A lot of functions are neither even nor odd. For example, if a function is a polynomial with both odd and even exponents, like "f(x) = x^2 + x^1", then the function is neither odd nor even.

      And there are many more examples as well. "f(x) = √x" is another example, as is "f(x) = log(x)", and "f(x) = 3^x", and countless others.

      In fact, as it turns out, most functions are neither even nor odd.
      (2 votes)
  • leaf green style avatar for user Haleema Hijazi
    y = 2 is what kind of function?
    (2 votes)
    Default Khan Academy avatar avatar for user
    • leaf green style avatar for user Ben Calabria
      This function is an even function. And in the spirit of this video that connects "even" and "odd" functions with the parity (whether a number is even/odd) of it's exponents, the function y = 2 is indeed even. That is because y = 2 is equivalent to y = 2x^0 and the number zero has even parity.

      Therefor when he shows the function y = x^3 + 2, that function is mixing even and odd exponents; ^3 is odd and ^0 is even.

      I noticed this on my own when I was going through college algebra, however outside of my sharing this pattern with other students and professors I have yet to come upon the zero parity connection being made either in personal conversation or in print. Hope this helps.

      Ben
      (2 votes)
  • female robot ada style avatar for user Lynn Russell
    Can a function be even if it is symmetrical but doesn't cross at 0,0
    (2 votes)
    Default Khan Academy avatar avatar for user

Video transcript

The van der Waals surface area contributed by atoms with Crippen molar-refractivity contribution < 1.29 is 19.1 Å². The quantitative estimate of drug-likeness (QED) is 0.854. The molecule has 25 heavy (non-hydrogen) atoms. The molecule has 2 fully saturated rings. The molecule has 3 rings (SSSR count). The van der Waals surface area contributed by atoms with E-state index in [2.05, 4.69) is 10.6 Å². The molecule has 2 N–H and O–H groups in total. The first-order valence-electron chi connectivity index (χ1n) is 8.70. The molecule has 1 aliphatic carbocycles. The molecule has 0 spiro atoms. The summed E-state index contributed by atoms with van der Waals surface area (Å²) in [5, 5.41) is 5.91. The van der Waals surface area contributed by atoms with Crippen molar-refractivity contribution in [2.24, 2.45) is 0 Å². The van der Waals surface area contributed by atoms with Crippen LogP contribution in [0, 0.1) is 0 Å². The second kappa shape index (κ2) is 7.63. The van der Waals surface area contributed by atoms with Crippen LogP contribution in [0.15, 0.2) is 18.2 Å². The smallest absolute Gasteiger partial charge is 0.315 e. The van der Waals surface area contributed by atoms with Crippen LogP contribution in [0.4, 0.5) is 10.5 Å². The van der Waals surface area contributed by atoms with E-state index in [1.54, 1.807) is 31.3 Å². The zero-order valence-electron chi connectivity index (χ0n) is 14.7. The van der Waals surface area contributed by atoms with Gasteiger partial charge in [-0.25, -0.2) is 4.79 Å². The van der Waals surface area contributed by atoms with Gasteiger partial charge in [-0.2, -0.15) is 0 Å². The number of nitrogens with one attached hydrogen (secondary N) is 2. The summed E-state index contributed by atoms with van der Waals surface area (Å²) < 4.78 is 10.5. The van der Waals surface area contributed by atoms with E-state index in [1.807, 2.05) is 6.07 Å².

In the last video on even and odd functions, I talk about how you shouldn't get confused between even functions and even numbers and odd functions and odd numbers. And I said that there wasn't any obvious connection between the word even function and our notion of even numbers, or any connection between odd functions and odd numbers. And, I was wrong. There actually is a relatively obvious connection, and this was pointed out by the YouTube user Nothias. And the connection, I almost explicitly did it in the last example. When I showed an even function, I showed you x squared. When I showed you an odd function, I showed you x to the third power. When I wanted to show you another odd function, I showed you y is equal to x, or f of x is equal to x to the first power. And so you might start to notice what Nothias pointed out, is that these archetypal or these good examples or these simple examples of even and odd functions, when I just have a very simple x raised to some power, whether the power is even or odd, it's going to tell you whether the function is even or odd. And you want to be very careful here. Not all even or odd functions even have exponents in them. They could be trigonometric functions. They might be some other type of wacky functions. You don't have to have exponents. It's just that these exponents are probably where the motivations for calling these even functions and odd functions came from. And let me just be clear. It's not just also any polynomial-- and even in the last video, when we had x to the third plus 1, this was neither even or odd-- but if you just have the pure x raised to some power, then all of the sudden, the motivations for calling them even and odd start to make sense, because if I have f of x is equal to x to the first power-- that's the same thing as y is equal to x-- this is odd. And it gels with the name because we are also raising it to an odd power. If we have f of x is equal to x squared, we saw in the previous video, this is even. And it gels with the idea that we're raising it to an even power. I could keep going. If it was to the x to the third, that is odd. I could keep going. Let me write it this way. In general, if you have f of x is equal to x to the n, then this is odd-- odd function if n is odd, is an odd number. And this is an even function, if n is even. And I want to make it very clear here. The whole point of this video is just to clarify the motivation for calling them even or odd functions. Not all even functions are going to be of this form here, where it's x raised to some even power. And not all odd functions are going to be. And I also don't want you to be confused that if I have something like x to the third and then I have other stuff past that, and you say, oh, x to the third, that's an odd number. But this is not an odd function. Just when it's just a pure stripped down x to the third or x to the first can you really make that statement. But that really is probably where the motivation comes for naming them even or odd functions. And then the other symmetric functions, even if they don't involve an exponent-- maybe this is some type of trigonometric function-- you're calling it even because you're saying it has the same type of symmetry as, say, x squared or x to an even power. So you group them all together as even functions. And then all of these, even though this may or may not have an exponent in it, it has the same type of symmetries as x raised to an odd power. So that's why call them odd functions. Well, thank you Nothias for pointing that out.